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Tough Times Ahead For Conventional Brokers, Jackson Tells Conference

"Brokers who fail to move beyond conventional, commis-sion business will have tough going in the years ahead," Gary Jon Jackson, Senior Vice President of U.S. RE Corporation, told a recent conference on "Serving the Alternative Market."

The conference was sponsored by the Institute for International Research.

"Managing risk in the future will require the most rigorous analysis of all the ways in which a company's assets can be protected. Likewise, insurers and reinsurers will demand expertise and creative advice from reinsur-ance intermediaries," Mr. Jackson told the conferees.

He predicted substantial growth in the alternative risk transfer markets. "As more capital moves into insurance through banks and investment banks, brokers will be challenged to bring their clients added value by advising on how and when to use these new vehicles," Mr. Jackson said.

"The winners will be those broker-consultants who are qualified to analyze a client's exposures and not only propose, but arrange, a total program of coverage utilizing all the devices. Problem solving versus the conventional approach driven by commissions will be the key to success. Insurance and reinsurance brokers will obtain a growing share of their income from fees, instead of commissions. This will require the ability to un-bundle services to meet the client's needs," he observed.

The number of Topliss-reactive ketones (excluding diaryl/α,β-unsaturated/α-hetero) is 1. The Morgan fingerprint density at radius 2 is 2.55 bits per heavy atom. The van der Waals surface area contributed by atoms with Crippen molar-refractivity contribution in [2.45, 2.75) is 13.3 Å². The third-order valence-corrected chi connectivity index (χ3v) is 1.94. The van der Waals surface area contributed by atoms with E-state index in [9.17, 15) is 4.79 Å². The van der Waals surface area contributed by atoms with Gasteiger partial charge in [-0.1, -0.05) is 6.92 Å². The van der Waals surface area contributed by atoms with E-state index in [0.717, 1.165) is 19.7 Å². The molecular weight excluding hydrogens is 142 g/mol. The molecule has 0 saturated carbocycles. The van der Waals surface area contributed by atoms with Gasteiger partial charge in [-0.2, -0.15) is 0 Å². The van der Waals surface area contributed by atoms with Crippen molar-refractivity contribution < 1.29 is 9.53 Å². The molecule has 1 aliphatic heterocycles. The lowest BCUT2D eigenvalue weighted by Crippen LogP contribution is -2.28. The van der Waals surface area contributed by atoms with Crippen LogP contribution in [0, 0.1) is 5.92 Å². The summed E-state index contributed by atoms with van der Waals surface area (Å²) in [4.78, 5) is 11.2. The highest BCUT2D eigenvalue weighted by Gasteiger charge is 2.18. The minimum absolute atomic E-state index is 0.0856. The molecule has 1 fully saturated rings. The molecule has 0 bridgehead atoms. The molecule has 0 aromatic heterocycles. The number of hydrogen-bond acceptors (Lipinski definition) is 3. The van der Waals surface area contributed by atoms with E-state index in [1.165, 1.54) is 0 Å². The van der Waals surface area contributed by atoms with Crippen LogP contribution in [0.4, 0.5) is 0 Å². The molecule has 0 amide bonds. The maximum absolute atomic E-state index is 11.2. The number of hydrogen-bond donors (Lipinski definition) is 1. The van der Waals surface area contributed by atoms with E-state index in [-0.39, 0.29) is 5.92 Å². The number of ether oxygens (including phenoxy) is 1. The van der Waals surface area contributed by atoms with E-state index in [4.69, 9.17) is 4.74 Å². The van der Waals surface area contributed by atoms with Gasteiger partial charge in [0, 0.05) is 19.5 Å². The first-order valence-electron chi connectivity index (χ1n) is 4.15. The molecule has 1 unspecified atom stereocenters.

"Up to now, large corporations have been the primary users of alternative risk transfer techniques," according to Mr. Jackson. "Today, more and more managers of middle market companies are looking to their brokers for advice in this area. Captives and rent-a-captives, risk retention groups, risk purchasing groups, and various forms of finite risk insurance and reinsurance will take an increas-ingly important place in the market," he forecast.

"Over the next few years, securities-grounded insurance will become commonplace. Wall Street will accelerate its move into the insurance arena. Already, derivatives, options, insurance futures, and hedging devices all are in the game. Banks too will move more aggressively into selling and, at some point, underwriting insurance," Mr. Jackson said.